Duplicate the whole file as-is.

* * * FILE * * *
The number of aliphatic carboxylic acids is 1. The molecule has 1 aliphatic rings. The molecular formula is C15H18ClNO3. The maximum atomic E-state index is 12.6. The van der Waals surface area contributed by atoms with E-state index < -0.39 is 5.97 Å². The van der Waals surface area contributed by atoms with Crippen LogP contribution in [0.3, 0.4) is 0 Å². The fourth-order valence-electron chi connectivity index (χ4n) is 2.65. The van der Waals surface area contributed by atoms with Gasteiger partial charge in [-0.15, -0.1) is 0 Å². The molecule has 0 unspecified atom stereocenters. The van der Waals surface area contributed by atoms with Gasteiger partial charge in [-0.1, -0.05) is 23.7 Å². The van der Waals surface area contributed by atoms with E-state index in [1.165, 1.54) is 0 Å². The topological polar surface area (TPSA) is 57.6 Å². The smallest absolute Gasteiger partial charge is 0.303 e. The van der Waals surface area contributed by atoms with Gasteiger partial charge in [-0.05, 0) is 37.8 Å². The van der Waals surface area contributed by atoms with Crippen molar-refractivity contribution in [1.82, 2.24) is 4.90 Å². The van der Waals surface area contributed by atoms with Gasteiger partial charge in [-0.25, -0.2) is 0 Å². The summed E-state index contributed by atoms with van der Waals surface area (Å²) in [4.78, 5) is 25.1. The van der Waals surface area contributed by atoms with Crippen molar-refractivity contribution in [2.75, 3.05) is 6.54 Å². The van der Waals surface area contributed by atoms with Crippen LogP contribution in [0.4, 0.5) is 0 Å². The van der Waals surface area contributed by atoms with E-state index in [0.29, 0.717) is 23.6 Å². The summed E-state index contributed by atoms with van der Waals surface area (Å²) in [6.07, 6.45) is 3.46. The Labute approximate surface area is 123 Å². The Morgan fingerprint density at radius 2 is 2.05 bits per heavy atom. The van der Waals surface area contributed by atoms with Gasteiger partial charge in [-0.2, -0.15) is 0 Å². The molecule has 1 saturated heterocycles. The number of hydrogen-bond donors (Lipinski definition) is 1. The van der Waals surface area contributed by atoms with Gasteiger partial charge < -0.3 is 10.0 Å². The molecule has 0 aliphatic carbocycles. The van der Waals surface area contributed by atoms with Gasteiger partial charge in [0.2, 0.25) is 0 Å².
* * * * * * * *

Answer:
The number of aliphatic carboxylic acids is 1. The molecule has 1 aliphatic rings. The molecular formula is C15H18ClNO3. The maximum atomic E-state index is 12.6. The van der Waals surface area contributed by atoms with E-state index < -0.39 is 5.97 Å². The van der Waals surface area contributed by atoms with Crippen LogP contribution in [0.3, 0.4) is 0 Å². The fourth-order valence-electron chi connectivity index (χ4n) is 2.65. The van der Waals surface area contributed by atoms with Gasteiger partial charge in [-0.15, -0.1) is 0 Å². The molecule has 0 unspecified atom stereocenters. The van der Waals surface area contributed by atoms with Gasteiger partial charge in [-0.1, -0.05) is 23.7 Å². The van der Waals surface area contributed by atoms with E-state index in [1.165, 1.54) is 0 Å². The topological polar surface area (TPSA) is 57.6 Å². The smallest absolute Gasteiger partial charge is 0.303 e. The van der Waals surface area contributed by atoms with Gasteiger partial charge in [-0.05, 0) is 37.8 Å². The van der Waals surface area contributed by atoms with Crippen molar-refractivity contribution in [1.82, 2.24) is 4.90 Å². The van der Waals surface area contributed by atoms with Gasteiger partial charge in [-0.25, -0.2) is 0 Å². The summed E-state index contributed by atoms with van der Waals surface area (Å²) in [4.78, 5) is 25.1. The van der Waals surface area contributed by atoms with Crippen molar-refractivity contribution in [2.75, 3.05) is 6.54 Å². The van der Waals surface area contributed by atoms with Crippen LogP contribution in [0.4, 0.5) is 0 Å². The van der Waals surface area contributed by atoms with E-state index in [0.29, 0.717) is 23.6 Å². The summed E-state index contributed by atoms with van der Waals surface area (Å²) in [6.07, 6.45) is 3.46. The Labute approximate surface area is 123 Å². The Morgan fingerprint density at radius 2 is 2.05 bits per heavy atom. The van der Waals surface area contributed by atoms with Gasteiger partial charge in [-0.2, -0.15) is 0 Å². The molecule has 1 saturated heterocycles. The number of hydrogen-bond donors (Lipinski definition) is 1. The van der Waals surface area contributed by atoms with Gasteiger partial charge < -0.3 is 10.0 Å². The molecule has 0 aliphatic carbocycles. The van der Waals surface area contributed by atoms with Gasteiger partial charge in [0.2, 0.25) is 0 Å².